bent mikey's 66" would be too spinny for lots of people, I have a few hills around where I usually ride and I like to be able to get up AND down them at a decent speed.

    I find 73" easy enough to spin with, and not so strong that I have to stand up all the time or get knee pain. (in fact, I have had no leg pain from riding fixed ever, touch wood so far! )
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  • Well last year I used 42 x 16 and 17 mostly. I like to spin!

    If you have ridden a road bike before, or have any idea of how fast you might ride, Sheldon Brown's calculator is great. You can put in your expected cadence (which is easy enough to count when riding, I generally ride at 100-115 rpm) and it will calculate your speed at the designated rpm (amongst other options).

    http://sheldonbrown.com/gears/

    If you are converting to singlespeed with a freehub (which takes a cassette) it is very easy to just try some different combinations and see how you get on.
  • BentMikeyBentMikey Posts: 4,895
    bent mikey's 66" would be too spinny for lots of people, I have a few hills around where I usually ride and I like to be able to get up AND down them at a decent speed.

    I've had that gear up to 37mph, btw., and often do the Crystal Palace hill in either direction. There's more rpm left to spin to as well, and I'm far from a fast spinner. I believe many people ride too big a gear on fixed instead of focusing on the essential technique of pedalling properly.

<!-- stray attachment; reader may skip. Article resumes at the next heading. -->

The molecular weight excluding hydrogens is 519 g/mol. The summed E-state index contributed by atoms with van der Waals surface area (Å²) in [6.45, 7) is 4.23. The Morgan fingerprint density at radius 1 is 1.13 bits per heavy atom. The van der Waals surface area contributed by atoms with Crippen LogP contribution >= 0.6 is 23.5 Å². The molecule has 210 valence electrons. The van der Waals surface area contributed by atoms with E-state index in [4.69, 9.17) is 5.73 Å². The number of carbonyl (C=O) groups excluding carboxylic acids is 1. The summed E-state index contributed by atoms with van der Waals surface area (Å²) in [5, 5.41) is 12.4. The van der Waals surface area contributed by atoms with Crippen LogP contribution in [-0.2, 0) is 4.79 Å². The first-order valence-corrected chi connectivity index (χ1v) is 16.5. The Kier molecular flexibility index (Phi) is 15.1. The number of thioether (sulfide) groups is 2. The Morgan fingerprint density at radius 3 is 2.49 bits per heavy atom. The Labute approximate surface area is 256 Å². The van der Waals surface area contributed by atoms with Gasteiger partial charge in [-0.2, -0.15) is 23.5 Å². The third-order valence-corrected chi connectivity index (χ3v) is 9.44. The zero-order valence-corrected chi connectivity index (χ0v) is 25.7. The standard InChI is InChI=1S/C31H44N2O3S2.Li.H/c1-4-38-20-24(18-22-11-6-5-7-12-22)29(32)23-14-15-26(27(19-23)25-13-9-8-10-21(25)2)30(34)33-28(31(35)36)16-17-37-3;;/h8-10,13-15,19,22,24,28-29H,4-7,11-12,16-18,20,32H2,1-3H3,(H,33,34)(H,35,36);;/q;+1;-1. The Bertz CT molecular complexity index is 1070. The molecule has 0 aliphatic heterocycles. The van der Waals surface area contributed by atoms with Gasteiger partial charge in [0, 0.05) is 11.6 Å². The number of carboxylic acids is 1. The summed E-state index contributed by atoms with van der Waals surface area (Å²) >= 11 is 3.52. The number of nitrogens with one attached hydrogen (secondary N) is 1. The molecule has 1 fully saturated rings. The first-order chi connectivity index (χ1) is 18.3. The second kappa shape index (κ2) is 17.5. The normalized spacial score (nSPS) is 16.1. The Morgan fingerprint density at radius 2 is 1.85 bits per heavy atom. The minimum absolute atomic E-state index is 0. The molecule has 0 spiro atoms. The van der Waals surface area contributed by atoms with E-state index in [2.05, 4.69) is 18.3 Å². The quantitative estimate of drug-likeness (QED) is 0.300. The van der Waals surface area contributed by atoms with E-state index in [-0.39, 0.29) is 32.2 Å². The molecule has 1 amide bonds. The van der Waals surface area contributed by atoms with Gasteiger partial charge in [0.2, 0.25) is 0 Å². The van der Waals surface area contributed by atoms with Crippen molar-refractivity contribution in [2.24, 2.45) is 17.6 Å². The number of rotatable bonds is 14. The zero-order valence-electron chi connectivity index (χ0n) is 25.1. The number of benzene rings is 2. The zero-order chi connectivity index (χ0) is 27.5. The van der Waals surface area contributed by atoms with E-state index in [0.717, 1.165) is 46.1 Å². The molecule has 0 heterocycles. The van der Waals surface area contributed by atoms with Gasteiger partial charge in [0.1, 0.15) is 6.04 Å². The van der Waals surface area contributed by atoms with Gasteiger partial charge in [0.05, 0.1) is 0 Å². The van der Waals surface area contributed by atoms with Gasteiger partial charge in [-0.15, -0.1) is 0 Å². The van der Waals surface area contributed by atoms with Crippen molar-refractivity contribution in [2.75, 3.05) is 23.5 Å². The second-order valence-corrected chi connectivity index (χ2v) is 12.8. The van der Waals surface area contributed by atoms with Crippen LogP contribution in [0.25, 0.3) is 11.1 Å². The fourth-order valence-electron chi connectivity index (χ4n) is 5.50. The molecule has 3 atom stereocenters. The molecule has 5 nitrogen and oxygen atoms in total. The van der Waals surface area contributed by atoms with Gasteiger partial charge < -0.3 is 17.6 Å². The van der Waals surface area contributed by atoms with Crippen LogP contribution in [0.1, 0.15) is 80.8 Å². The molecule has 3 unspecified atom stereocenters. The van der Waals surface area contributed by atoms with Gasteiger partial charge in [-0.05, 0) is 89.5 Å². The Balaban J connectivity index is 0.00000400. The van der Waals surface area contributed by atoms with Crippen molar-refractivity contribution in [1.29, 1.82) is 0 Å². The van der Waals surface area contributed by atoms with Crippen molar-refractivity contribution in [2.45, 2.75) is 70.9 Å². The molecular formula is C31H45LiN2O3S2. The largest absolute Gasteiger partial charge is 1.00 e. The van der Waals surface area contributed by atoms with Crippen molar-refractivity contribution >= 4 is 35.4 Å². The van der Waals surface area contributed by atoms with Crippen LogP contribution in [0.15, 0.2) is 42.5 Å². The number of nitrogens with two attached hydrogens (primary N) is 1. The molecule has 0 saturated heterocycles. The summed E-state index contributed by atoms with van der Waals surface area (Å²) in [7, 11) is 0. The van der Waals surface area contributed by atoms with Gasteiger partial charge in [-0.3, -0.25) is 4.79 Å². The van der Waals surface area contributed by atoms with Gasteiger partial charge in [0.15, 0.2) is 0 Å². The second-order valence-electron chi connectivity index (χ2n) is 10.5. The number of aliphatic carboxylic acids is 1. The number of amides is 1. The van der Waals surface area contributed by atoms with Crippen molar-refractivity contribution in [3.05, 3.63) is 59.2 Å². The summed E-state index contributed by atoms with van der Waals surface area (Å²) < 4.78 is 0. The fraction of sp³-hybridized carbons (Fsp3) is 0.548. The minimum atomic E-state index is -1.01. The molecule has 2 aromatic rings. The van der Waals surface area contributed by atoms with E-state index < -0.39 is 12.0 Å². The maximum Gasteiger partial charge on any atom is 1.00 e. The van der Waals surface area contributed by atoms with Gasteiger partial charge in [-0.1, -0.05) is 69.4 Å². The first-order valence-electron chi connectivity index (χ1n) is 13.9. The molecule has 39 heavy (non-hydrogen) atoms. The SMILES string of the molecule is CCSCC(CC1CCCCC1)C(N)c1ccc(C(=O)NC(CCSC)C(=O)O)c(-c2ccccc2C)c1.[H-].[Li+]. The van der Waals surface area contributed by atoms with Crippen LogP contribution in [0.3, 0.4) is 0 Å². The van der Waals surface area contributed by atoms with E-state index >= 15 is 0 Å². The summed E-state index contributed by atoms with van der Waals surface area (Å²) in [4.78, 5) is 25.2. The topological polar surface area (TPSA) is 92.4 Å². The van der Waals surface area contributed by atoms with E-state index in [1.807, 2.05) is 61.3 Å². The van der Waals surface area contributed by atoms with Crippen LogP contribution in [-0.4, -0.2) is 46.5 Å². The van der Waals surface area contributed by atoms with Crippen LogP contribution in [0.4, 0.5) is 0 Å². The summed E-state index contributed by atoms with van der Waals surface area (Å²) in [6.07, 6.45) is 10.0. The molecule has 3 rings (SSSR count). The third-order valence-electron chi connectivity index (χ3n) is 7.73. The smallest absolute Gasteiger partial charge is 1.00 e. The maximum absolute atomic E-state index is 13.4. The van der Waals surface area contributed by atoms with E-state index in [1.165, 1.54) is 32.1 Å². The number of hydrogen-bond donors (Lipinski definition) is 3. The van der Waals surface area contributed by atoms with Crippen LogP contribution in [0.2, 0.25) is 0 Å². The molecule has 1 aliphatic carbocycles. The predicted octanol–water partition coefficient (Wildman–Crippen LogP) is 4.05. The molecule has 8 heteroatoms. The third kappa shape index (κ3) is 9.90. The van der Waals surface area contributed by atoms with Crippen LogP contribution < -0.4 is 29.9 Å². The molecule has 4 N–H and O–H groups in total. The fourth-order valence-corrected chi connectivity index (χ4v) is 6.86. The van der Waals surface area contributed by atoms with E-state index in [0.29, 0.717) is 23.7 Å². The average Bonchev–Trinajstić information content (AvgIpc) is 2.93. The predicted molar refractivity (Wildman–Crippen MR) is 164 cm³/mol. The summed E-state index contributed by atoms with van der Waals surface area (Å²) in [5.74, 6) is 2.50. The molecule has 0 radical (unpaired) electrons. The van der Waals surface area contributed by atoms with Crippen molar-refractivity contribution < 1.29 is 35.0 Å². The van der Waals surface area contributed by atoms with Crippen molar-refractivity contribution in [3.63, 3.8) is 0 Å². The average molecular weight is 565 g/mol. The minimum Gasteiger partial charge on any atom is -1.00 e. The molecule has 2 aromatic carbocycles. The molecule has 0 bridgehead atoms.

• I agree.

    but I disagree that you're not a fast spinner!

    try a roller race, if you haven't already.

    seriously, hardly anyone runs down as far as that in town. I've gone to 69" before, might go somewhere near it again sometime, but I don't feel the need to go above what I have, I can spin down and get up all the hills in richmond park, wimbledon hill, crystal palace and the ones out to Sutton.
    Very, very rarely do geared riders go by me on the flat, so I'm happy with the whole deal really.
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  • I ride 48x17 in London, what is that in gear inches please?
  • jam1ecjam1ec Posts: 64
    here is an interesting article on cadence:
    http://www.trifuel.com/triathlon/bike/cycling-cadence-and-pedaling-economy-001048.php

    I would recommend a gear of 48:17 or 48:18 depending on the steepness if the hills. I use 48:16 but it is almost completely flat where i ride, averaging around 20mph is about 85rpm.

    I agree with erring towards higher cadence.

    37mph on a 48:19 ratio is 182rpm, to me that is fast spinning

    48:17 is 74.2 inches if you have 700c wheels with 700x23 tyres
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  • BentMikeyBentMikey Posts: 4,895
    I was quite seriously considering going to 48x20.
  • buddhabuddha Posts: 1,088
    BentMikey wrote:
    I was quite seriously considering going to 48x20.
    I use 48:20. But then I am a lard ar$e :oops:
    Though I can't imagine riding the likes of Titsey Hill (nr Westerham), and a lot of the hills on the north downs, on a higher ratio. Especially as I am usually faster than those with gears on the these climbs.